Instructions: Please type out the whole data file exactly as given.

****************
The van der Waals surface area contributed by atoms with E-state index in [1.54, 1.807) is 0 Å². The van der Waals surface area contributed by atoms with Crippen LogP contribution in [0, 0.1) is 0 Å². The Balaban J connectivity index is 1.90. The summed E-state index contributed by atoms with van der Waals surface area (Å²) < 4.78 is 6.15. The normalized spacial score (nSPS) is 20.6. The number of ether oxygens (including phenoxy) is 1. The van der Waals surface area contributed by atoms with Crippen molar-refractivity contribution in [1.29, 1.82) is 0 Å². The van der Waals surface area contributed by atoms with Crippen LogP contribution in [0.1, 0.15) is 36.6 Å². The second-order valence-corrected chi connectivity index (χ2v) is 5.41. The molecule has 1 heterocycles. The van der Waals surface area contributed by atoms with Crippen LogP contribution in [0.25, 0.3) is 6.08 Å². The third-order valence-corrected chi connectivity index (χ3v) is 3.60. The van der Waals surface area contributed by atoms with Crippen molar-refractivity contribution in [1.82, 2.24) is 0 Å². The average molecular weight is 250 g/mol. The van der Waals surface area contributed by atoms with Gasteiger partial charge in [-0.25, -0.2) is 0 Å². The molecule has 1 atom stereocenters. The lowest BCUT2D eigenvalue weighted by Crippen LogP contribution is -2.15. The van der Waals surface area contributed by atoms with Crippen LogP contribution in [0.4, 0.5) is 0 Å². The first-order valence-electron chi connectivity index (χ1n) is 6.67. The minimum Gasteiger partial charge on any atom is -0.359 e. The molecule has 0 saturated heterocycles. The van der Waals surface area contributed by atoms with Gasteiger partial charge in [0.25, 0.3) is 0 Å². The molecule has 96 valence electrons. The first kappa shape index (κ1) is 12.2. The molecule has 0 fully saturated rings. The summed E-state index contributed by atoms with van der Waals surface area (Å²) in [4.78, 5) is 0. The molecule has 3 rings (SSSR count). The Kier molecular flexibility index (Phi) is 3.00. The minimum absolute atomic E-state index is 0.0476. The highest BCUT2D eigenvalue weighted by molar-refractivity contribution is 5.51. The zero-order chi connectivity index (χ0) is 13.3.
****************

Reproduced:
The van der Waals surface area contributed by atoms with E-state index in [1.54, 1.807) is 0 Å². The van der Waals surface area contributed by atoms with Crippen LogP contribution in [0, 0.1) is 0 Å². The Balaban J connectivity index is 1.90. The summed E-state index contributed by atoms with van der Waals surface area (Å²) < 4.78 is 6.15. The normalized spacial score (nSPS) is 20.6. The number of ether oxygens (including phenoxy) is 1. The van der Waals surface area contributed by atoms with Crippen molar-refractivity contribution in [1.29, 1.82) is 0 Å². The van der Waals surface area contributed by atoms with Crippen LogP contribution in [0.1, 0.15) is 36.6 Å². The second-order valence-corrected chi connectivity index (χ2v) is 5.41. The molecule has 1 heterocycles. The van der Waals surface area contributed by atoms with Crippen LogP contribution in [0.25, 0.3) is 6.08 Å². The third-order valence-corrected chi connectivity index (χ3v) is 3.60. The van der Waals surface area contributed by atoms with Crippen molar-refractivity contribution in [1.82, 2.24) is 0 Å². The average molecular weight is 250 g/mol. The van der Waals surface area contributed by atoms with Gasteiger partial charge in [-0.25, -0.2) is 0 Å². The molecule has 1 atom stereocenters. The lowest BCUT2D eigenvalue weighted by Crippen LogP contribution is -2.15. The van der Waals surface area contributed by atoms with Crippen LogP contribution in [0.4, 0.5) is 0 Å². The first-order valence-electron chi connectivity index (χ1n) is 6.67. The minimum Gasteiger partial charge on any atom is -0.359 e. The molecule has 0 saturated heterocycles. The van der Waals surface area contributed by atoms with Gasteiger partial charge in [0.25, 0.3) is 0 Å². The molecule has 96 valence electrons. The first kappa shape index (κ1) is 12.2. The molecule has 0 fully saturated rings. The summed E-state index contributed by atoms with van der Waals surface area (Å²) in [4.78, 5) is 0. The molecule has 3 rings (SSSR count). The Kier molecular flexibility index (Phi) is 3.00. The minimum absolute atomic E-state index is 0.0476. The highest BCUT2D eigenvalue weighted by molar-refractivity contribution is 5.51. The zero-order chi connectivity index (χ0) is 13.3.